KOTA KINABALU: Parti Warisan Sabah president Datuk Seri Mohd Shafie Apdal’s criticism of the alleged failure of state Barisan Nasional leaders to speak up for Christian rights has kicked up a storm, with brickbats aimed at his direction.
Warisan supreme council member Martin Tommy’s defence of Shafie, by saying that the latter had always remained consistent on the rights of non-Muslims in the state, provoked an angry response from the Barisan side.
Tommy, who is Warisan’s coordinator in Keningau and Shafie’s lawyer, said: “Shafie has never wavered on the issue of religious freedom. It is not because he wanted to entice the Kadazandusun and Murut communities to join Warisan by promising to look after the interest of Christian communities in Sabah.
“He wanted to protect their interest as Sabahans in accordance with the Federal Constitution.”
Shafie’s stand on state rights under the Malaysia Agreement 1963 was among the factors that were drawing support from the people, added Tommy.
In response, senior Sabah Barisan leaders said Shafie was trying to spread fear and divide the mainly Kadazandusun and Murut communities by trying to stir up religious sentiments among Christians in the state.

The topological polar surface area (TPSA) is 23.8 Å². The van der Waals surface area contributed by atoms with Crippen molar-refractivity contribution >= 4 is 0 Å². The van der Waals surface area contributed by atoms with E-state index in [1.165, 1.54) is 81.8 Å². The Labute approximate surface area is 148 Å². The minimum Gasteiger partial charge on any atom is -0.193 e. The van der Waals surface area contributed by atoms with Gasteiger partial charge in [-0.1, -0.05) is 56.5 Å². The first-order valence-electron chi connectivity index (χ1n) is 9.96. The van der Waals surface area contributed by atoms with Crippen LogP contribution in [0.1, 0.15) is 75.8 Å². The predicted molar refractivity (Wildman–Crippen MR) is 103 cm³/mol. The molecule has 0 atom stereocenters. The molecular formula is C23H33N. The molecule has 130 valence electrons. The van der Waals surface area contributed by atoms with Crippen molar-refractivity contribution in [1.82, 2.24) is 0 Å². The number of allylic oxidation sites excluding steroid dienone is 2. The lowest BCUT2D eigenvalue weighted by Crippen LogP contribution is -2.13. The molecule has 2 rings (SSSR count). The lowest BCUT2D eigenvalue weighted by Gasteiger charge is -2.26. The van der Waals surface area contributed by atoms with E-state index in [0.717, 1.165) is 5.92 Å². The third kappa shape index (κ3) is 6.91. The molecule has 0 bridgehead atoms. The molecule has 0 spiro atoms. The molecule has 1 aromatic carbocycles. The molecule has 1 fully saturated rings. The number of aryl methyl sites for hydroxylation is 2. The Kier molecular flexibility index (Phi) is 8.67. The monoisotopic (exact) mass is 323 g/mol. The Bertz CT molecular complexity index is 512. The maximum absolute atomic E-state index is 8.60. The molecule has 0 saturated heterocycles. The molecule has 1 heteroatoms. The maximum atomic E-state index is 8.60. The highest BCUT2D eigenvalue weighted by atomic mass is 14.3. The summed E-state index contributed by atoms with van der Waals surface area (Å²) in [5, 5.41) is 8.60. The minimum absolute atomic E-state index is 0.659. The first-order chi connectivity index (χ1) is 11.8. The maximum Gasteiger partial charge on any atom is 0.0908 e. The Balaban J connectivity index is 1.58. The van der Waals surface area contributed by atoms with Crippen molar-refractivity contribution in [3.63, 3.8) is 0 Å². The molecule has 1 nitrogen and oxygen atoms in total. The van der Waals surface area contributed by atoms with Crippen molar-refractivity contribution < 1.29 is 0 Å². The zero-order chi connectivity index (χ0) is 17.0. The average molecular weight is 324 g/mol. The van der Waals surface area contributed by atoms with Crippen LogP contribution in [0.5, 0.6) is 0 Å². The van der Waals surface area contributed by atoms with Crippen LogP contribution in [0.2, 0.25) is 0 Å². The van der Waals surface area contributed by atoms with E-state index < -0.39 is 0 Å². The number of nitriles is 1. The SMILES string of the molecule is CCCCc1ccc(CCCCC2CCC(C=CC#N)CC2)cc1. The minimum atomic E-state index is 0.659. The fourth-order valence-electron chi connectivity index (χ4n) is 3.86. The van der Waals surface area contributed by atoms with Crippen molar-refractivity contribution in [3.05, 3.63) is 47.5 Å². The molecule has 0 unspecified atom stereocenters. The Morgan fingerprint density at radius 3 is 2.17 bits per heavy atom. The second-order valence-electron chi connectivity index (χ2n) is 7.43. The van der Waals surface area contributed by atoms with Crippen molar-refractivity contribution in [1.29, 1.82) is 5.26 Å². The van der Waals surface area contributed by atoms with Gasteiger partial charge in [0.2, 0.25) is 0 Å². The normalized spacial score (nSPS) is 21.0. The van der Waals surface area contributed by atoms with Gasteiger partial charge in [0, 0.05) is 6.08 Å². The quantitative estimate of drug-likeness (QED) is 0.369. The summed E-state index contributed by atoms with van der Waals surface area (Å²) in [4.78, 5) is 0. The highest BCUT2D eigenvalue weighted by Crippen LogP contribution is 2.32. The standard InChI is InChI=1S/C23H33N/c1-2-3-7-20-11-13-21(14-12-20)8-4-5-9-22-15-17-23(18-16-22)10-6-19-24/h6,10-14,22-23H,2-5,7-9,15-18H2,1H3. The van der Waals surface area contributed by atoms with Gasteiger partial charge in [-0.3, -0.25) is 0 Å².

Parti Bersatu Sabah secretary-general Datuk Johnny Mositun said Shafie was hypocritical and opportunistic by exploiting religious sensitivities.
“Clearly, the Parti Warisan Sabah president is trying to divide the Kadazan Dusun Murut community by exploiting the sensitivities of Christians and inciting them against Barisan,” he said.
Upko secretary-general Datuk Donald Monjuntin said all state Barisan parties have been consistent and even defended the right of the communities to use the term Allah in Sabah and Sarawak.
“It is just underhand politics by Shafie to undermine Upko’s efforts and hoodwink the people into thinking that the party could not be bothered about something close to our hearts,” he said.
On Tuesday, Chief Minister Tan Sri Musa Aman urged politicians not to mix religion with politics.
“Politics is politics. Religion is religion. We must respect each other’s religion. So, I ask politicians not to drag religion into politics,” said Musa.
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